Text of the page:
Extract: It’s Not A Runner Bean by Mark Steel

The Trauma of the Slightly Successful Comedian

The tortured soul of the successful comedian has been analysed through the centuries — the tragic tears behind the face of the clown, the internal agonies of Hancock or Lenny Bruce. On the other hand, the failed comedian is the subject of many a study: The King of Comedy, The Entertainer. But supposing you do the occasional slot on the telly, have your own Radio Four series, acquire a following of about two hundred in the larger cities of Britain, or seventy in smaller places, like Kettering. Suppose you’re always in work but are unknown to more than a tiny fraction of the population. You will be in the undignified and tormented plight of playing a role with no identity; the Slightly Successful Comedian.

The Slightly Successful Comedian no longer trucks round the clubs on a bill with jugglers and people with stage names like Sir Laughalot, but plays to a group of fans in the smaller of the two rooms in the smaller of the two theatres in the average town, as he arrives passing a bustling queue for Murder at the Tennis Club, starring a bloke who was in one series of London’s Burning, in the four-hundred seat auditorium upstairs.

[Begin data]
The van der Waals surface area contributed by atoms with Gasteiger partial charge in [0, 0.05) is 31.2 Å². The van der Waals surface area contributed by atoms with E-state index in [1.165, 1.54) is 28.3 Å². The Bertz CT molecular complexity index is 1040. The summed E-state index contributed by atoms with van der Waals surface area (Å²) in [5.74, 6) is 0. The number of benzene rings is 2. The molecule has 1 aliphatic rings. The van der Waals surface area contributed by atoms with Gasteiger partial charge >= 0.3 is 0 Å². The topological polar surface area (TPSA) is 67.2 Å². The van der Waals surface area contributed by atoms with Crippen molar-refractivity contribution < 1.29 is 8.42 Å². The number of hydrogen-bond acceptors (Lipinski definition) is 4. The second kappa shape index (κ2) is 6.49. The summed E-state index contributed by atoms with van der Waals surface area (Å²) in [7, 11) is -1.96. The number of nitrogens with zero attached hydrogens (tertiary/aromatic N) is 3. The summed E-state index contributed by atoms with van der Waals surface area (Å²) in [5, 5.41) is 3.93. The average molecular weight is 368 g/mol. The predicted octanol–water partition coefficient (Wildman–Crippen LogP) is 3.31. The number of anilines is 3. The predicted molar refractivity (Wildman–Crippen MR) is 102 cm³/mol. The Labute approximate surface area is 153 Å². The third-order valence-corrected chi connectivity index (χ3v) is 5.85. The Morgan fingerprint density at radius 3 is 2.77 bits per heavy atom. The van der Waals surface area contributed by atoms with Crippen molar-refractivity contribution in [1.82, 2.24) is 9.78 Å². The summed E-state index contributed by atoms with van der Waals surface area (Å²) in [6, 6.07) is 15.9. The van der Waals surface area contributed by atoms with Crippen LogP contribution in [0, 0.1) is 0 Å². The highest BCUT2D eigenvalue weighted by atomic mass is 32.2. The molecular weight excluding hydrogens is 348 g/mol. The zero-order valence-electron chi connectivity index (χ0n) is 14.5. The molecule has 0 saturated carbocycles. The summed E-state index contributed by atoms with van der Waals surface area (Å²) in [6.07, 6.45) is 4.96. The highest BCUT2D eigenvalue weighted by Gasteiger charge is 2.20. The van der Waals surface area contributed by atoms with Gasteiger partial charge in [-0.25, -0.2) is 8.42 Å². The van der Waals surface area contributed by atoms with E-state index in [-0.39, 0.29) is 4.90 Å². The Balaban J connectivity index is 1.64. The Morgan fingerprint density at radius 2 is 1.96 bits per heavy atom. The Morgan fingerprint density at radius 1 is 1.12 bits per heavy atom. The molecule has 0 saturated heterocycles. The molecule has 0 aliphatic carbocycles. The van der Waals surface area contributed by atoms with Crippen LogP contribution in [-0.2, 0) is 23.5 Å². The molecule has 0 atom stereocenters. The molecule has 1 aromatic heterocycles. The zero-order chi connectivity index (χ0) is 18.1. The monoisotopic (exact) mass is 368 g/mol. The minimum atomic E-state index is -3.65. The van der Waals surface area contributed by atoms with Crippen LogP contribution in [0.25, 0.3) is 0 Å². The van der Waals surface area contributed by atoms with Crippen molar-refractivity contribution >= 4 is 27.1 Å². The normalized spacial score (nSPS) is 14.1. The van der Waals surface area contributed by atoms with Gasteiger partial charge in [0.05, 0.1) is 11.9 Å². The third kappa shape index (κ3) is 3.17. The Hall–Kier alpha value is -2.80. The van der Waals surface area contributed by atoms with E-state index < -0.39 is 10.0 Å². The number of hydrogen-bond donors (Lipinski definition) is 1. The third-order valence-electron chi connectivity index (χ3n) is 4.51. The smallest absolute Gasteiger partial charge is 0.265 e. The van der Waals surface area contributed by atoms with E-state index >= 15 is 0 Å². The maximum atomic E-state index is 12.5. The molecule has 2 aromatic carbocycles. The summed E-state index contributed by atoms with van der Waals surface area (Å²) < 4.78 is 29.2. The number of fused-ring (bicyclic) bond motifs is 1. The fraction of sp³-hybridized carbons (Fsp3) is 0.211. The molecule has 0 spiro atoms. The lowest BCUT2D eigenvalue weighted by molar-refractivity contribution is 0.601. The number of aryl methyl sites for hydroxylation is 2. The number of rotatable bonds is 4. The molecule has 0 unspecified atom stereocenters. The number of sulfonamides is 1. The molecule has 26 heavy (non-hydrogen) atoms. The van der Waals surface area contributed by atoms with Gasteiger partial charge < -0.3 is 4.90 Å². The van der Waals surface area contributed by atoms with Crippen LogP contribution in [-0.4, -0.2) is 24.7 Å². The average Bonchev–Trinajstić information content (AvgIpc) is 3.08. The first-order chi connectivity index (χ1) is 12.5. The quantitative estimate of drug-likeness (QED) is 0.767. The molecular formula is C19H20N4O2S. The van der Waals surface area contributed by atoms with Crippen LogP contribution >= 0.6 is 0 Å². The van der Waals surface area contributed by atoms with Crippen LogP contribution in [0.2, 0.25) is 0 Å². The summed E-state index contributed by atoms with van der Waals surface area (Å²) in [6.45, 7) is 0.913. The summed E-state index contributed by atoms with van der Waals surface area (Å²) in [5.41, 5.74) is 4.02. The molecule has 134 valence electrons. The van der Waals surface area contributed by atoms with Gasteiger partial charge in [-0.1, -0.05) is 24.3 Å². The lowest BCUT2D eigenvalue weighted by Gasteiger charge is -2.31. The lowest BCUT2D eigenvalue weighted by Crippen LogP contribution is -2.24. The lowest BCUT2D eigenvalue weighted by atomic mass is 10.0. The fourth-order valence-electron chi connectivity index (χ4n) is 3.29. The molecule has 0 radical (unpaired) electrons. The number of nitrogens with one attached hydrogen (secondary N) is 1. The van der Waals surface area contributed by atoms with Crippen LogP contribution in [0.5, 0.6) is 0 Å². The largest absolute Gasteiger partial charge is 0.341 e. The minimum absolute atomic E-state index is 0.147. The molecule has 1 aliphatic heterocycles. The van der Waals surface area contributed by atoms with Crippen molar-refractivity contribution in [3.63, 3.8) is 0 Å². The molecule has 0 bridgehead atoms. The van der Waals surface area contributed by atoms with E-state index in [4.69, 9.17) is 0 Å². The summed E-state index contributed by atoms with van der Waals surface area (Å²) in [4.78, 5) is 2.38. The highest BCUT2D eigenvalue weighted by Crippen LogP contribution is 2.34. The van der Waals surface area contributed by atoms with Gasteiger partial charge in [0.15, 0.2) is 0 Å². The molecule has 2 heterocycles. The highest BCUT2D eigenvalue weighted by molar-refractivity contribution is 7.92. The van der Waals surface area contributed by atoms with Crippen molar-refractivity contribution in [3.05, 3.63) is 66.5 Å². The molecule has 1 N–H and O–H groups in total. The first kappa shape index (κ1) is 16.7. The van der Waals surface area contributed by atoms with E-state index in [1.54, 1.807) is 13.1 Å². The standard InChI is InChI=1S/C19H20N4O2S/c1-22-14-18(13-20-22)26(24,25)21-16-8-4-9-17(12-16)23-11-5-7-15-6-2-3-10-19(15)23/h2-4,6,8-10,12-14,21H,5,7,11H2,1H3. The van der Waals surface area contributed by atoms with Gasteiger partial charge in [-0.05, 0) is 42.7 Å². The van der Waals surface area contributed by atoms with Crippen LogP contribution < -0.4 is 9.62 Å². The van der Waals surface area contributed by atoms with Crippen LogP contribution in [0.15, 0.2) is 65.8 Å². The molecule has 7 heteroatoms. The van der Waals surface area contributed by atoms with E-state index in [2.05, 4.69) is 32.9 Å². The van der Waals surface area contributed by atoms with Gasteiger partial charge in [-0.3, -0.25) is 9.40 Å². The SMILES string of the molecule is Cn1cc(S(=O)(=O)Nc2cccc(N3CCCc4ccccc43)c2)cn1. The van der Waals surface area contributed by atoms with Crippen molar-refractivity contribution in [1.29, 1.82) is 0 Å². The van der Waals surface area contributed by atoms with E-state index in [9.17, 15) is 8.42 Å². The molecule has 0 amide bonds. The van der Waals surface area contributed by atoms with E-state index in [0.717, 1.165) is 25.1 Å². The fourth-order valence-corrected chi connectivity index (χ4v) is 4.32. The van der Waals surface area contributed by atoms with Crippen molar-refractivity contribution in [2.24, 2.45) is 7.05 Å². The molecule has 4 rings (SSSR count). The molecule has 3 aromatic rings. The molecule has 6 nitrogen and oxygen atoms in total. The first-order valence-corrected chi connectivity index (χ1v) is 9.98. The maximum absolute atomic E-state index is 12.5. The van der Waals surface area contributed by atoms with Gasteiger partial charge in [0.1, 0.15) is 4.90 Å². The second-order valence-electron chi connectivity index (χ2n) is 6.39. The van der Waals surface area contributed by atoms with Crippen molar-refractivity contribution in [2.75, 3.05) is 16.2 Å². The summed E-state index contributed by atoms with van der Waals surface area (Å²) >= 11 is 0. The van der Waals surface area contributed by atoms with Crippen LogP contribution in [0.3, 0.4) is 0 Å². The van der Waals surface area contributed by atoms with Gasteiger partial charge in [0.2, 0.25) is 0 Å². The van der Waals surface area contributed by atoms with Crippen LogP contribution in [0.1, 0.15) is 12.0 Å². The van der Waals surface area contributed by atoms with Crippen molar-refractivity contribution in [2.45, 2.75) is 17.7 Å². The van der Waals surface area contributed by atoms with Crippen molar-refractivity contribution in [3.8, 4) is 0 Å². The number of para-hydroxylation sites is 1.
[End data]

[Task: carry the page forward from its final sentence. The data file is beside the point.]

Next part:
The struggling comedian can look forward to an appearance on TV that will change his life forever. The Slightly Successful Comedian has been on TV and the next morning had to go to the launderette.

The marvellous thing about being a struggling comedian is that you know where you stand. Once in Norwich I went on stage at a miniature rock festival in front of three hundred students who were screaming for a band called Fuzzbox who had been due on an hour before, but who were running behind schedule. Forty seconds later the promoter was delicately wiping a pulsating globule of gob from my shirt and ordering a roadie to sweep a glistening path of smashed Thunderbird wine and cider bottles from the stage. Later, as I tried to get to sleep sharing a settee with a St Bernard in the promoter’s squat, I felt proudly part of a living tradition, the struggling comedian on the road.

Compare that to the mind-twisting experience some years later of getting two encores after a ninety-minute show to two hundred people in Leicester, then ten minutes later waiting outside for a bus to the bed and breakfast while two blokes growled, ‘You’d better not be pushing in, mate,’ while their girlfriends protested, ‘Oh leave ‘im Kev, ’e’s all on ’is own.’